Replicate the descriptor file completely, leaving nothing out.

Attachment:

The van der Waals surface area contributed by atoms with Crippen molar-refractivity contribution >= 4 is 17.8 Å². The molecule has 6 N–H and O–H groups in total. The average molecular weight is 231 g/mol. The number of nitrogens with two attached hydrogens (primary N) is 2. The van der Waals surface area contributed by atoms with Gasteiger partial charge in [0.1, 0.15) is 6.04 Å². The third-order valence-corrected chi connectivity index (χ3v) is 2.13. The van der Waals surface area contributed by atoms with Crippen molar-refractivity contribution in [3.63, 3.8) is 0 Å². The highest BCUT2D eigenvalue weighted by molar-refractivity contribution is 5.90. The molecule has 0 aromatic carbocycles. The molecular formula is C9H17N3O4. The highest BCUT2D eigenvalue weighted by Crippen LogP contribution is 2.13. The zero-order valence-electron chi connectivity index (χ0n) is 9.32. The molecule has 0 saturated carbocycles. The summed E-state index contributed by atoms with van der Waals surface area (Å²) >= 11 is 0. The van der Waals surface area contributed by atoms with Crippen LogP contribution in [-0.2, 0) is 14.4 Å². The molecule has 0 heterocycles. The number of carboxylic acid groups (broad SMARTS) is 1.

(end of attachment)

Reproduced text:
The van der Waals surface area contributed by atoms with Crippen molar-refractivity contribution >= 4 is 17.8 Å². The molecule has 6 N–H and O–H groups in total. The average molecular weight is 231 g/mol. The number of nitrogens with two attached hydrogens (primary N) is 2. The van der Waals surface area contributed by atoms with Gasteiger partial charge in [0.1, 0.15) is 6.04 Å². The third-order valence-corrected chi connectivity index (χ3v) is 2.13. The van der Waals surface area contributed by atoms with Crippen molar-refractivity contribution in [3.63, 3.8) is 0 Å². The highest BCUT2D eigenvalue weighted by molar-refractivity contribution is 5.90. The molecule has 0 aromatic carbocycles. The molecular formula is C9H17N3O4. The highest BCUT2D eigenvalue weighted by Crippen LogP contribution is 2.13. The zero-order valence-electron chi connectivity index (χ0n) is 9.32. The molecule has 0 saturated carbocycles. The summed E-state index contributed by atoms with van der Waals surface area (Å²) >= 11 is 0. The van der Waals surface area contributed by atoms with Crippen LogP contribution in [-0.2, 0) is 14.4 Å². The molecule has 0 heterocycles. The number of carboxylic acid groups (broad SMARTS) is 1.